China Continues to be at the Forefront of 5G


Post date

December 23, 2020

Looking in 2020’s rear view mirror, and forward to 2021, the GSMA’s Head of Greater China, Sihan Chen, investigates recent research from GSMA Intelligence, and shares her view of China and the 5G market.

The Covid-19 pandemic hit China’s economy and mobile industry earlier than most other countries. But now, looking forward, the outlook for the Chinese mobile market is strong. And 5G is a key part of this story.

China’s mobile operators saw their average service revenue growth turn negative by only

-0.8% in the first quarter of 2020, according to the “Global Mobile Trends 2021” report from GSMA Intelligence. That’s a robust result, given the circumstances of the pandemic and lockdown.

The pandemic showed the true relevance of robust and resilient mobile networks. Globally, and especially in China, the mobile industry delivered flexible working, effective e-learning and telemedicine. It kept essential services running and the economy moving by making online spending possible.

The pandemic led to a rise in the use of digital and cloud-based services. This contributed to an acceleration push for an expanded telco offering. For example, China Unicom’s industrial internet services and China Telecom’s services spanning healthcare, remote education and business.

Operators in China reported strong service revenues for the third quarter of 2020. The post-pandemic recovery contributed to these results, as well as 5G subscriptions and larger data packages.

Consumers have a choice of 5G handsets with a wide price range. Some smartphones are below CNY2,000 ($300). There are attractive 5G data tariffs where 5G is typically available at a cheaper per-GB-price than 4G.

It’s no surprise, therefore, that consumers in China are among the world’s most keen to upgrade to 5G. Our digital consumer trends survey from GSMA Intelligence found that 62% of consumers in China said they intended to upgrade to 5G in 2020. That’s a rise of 12% since 2019.   

The strong impression is that 5G is a national new infrastructure in China. In fact, China now accounts for the vast majority (over 75%) of global 5G connections. This makes sense considering China’s large population, the lowering costs of 5G handsets and the fact that there are almost 720,000 5G cell sites in China. In short, 5G infrastructure presence in China is by far the largest in the world.

China is set to have four mobile operators offering 5G services, including China Mobile, China Telecom, China Unicom and the recently established China Broadcasting Network (CBN). CBN is hoping to cover China’s cities, towns and administrative villages with 5G, a footprint of 95% of the population. And with 5G network launches in Hong Kong, Macao and Taiwan, we expect to see over 200 million 5G connections in the region by the end of 2020.

Globally, 113 mobile operators have launched a 5G network in 48 countries. This year, following a slowdown in January and February, the pace picked up for 5G launches from March 2020, with eight new networks launched per month. This compares to fewer than six per month in the same period in 2019.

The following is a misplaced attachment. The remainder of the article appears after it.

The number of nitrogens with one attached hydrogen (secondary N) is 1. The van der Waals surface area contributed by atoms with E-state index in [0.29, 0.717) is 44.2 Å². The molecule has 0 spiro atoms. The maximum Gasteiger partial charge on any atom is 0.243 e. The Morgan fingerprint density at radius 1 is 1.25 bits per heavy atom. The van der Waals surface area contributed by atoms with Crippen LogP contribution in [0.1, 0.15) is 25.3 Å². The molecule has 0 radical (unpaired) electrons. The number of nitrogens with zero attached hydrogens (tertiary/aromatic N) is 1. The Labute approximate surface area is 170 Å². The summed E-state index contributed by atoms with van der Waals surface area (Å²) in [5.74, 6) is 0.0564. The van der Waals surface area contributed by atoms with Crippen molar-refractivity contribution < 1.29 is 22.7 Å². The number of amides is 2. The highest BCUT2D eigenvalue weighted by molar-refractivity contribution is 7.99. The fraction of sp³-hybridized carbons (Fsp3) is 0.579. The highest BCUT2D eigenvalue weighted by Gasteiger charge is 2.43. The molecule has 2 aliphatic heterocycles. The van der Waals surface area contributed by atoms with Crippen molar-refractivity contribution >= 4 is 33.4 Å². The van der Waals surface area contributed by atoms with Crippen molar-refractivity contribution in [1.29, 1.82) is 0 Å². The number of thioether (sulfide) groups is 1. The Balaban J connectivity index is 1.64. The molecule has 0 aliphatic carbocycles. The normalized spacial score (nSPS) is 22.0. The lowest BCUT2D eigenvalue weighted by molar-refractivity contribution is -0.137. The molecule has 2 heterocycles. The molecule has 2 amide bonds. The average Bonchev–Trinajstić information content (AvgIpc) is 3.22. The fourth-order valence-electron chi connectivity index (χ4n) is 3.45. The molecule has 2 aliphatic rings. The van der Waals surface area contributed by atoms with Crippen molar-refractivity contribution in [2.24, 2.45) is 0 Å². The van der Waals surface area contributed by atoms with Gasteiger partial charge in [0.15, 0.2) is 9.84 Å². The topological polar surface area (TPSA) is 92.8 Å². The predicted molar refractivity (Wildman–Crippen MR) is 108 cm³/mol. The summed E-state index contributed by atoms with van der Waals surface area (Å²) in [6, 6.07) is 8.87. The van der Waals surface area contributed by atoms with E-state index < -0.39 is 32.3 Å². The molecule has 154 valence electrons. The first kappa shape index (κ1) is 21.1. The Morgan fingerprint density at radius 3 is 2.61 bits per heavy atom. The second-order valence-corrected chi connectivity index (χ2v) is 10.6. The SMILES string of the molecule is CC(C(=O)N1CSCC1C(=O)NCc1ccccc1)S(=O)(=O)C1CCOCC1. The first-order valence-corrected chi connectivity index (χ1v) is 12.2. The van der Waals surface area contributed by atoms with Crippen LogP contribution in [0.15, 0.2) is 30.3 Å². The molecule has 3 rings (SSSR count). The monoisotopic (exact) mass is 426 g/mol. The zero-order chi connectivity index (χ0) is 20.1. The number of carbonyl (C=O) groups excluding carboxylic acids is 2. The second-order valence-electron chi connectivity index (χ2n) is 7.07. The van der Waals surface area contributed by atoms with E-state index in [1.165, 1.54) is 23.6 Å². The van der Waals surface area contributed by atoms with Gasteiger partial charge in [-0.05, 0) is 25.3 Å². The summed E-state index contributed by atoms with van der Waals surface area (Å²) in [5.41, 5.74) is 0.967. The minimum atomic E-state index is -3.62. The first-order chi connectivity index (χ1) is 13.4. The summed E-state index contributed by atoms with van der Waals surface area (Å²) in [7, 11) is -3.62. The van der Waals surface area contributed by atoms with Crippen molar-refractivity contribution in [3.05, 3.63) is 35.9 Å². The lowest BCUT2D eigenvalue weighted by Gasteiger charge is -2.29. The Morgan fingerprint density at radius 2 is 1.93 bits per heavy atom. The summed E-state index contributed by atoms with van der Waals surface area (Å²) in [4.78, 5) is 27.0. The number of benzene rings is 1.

Launches are mostly in developed markets led by China, South Korea and the US. Developing countries like South Africa and Brazil are also entering the 5G era, although at a smaller scale as 4G adoption is still rising quickly in these countries.

As we explore in our “Region in Focus, China, Q3 2020” report from GSMA Intelligence,  

another differentiator that sets operators in China apart is standalone 5G networks. For example, in June 2020, China Telecom and ZTE jointly announced the launch of China’s first commercial 5G standalone massive MIMO (multiple-input and multiple-output) site. It will support the expansion of network capacity in dense urban areas with high-rise buildings.

Standalone 5G networks are needed for many industrial applications that demand security, low latency and high levels of reliability. Examples of vertical industries include manufacturing, transportation and healthcare.

With this focus on standalone 5G networks, we predict China will be well placed to become a market leader for these networks. In particular, for those standalone network solutions best suited for the enterprise market, such as network slicing, private networks and edge computing. It will also drive the standalone compatible ecosystem for equipment and devices.

MWC Shanghai and Leading 5G INnovation

5G will feature strongly at MWC Shanghai 2021, scheduled for 23 to 25 February 2021. Taking place at the Shanghai New International Expo Centre (SNIEC), it will be one of the largest and most anticipated events of its kind in recent months.

GSMA 5G IN seeks to uncover disruptors and new business models, as well as celebrate pioneers and innovators in the 5G field. The experience spans five themed zones: Better Future, Entrepreneurs, Industrial Applications, 5G mmWave, and XR. Attendees will experience leading-edge technology and revolutionary commercial, industrial applications, as well as the most forward-looking trends and insights.

5G is shaping the future, and China will continue to be at the forefront of this change. Every sector is undergoing deep transformation, and connected progress will stimulate global recovery and help us overcome the effects of the pandemic. For further details on exhibiting at or attending MWC Shanghai 2021, please visit

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